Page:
More evidence is needed before the efficacy and safety of negative pressure wound therapy (NPWT) technologies used in home settings can be determined, an unnamed entity conducting research for the federal Agency for Healthcare Research and Quality (AHRQ) says in the draft of a new report posted online today.
“Though NPWT has been used across the wound care spectrum, significant research gaps remain,” reads the draft technology assessment, titled “Negative Pressure Wound Therapy Technologies.” (PDF) “Standardization of wound care research protocols, such as providing consistency in comparator groups, robust randomized study designs, larger trials and common definitions of outcomes, would be helpful in providing evidence to inform decisions about the use of NPWT,” the draft continues.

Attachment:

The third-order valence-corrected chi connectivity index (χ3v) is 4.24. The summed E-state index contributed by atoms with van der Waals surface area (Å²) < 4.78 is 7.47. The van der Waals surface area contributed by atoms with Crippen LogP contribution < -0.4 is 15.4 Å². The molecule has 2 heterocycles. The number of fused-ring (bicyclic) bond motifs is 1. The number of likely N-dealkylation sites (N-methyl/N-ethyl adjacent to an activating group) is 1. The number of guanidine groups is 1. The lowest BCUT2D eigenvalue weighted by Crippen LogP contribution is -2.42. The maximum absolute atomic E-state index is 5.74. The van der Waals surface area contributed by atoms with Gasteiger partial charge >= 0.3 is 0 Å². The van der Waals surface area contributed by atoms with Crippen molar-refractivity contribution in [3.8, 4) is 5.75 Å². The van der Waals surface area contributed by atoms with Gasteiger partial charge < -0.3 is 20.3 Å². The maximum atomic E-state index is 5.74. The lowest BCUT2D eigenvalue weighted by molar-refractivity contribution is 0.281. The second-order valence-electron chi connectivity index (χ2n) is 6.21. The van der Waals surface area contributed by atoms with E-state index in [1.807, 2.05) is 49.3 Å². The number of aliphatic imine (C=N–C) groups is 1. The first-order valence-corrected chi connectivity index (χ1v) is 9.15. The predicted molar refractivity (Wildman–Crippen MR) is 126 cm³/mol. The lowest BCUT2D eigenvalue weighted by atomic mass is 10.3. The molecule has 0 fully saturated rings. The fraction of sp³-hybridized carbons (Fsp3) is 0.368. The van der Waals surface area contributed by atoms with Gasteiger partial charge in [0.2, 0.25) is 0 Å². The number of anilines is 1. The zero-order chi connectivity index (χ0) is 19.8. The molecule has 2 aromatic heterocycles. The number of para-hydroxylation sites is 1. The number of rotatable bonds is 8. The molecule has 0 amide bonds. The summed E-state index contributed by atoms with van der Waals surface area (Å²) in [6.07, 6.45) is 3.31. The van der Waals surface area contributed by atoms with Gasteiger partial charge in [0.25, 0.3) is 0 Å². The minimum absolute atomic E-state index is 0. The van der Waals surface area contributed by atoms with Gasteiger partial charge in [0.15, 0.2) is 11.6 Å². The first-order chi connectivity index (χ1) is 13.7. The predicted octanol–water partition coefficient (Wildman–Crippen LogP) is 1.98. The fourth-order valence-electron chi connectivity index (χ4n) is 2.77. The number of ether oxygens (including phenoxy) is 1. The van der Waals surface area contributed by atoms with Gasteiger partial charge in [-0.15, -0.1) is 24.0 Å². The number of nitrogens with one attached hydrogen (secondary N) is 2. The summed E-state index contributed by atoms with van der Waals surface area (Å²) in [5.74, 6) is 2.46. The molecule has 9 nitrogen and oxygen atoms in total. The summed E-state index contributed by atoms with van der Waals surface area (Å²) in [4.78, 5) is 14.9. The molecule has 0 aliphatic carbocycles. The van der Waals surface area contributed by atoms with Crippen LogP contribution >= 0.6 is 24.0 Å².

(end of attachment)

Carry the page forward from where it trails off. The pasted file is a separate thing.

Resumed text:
The AHRQ is accepting comments on the draft report until July 16.
The researchers arrived at their conclusions after searching the MEDLINE, Embase, Cochrane Central Register of Controlled Trials and Cumulative Index to Nursing and Allied Health Literature databases. They examined studies covering the use of NPWT in people with venous leg ulcers, arterial leg ulcers, diabetic foot ulcers, pressure ulcers and other chronic wounds. Of the 5,332 citations found via search, seven studies met study inclusion criteria. Six of them compared NPWT technologies with other wound-care methods, and the other study compared two different NPWT devices.
Related article: Wound care trends highlighted in report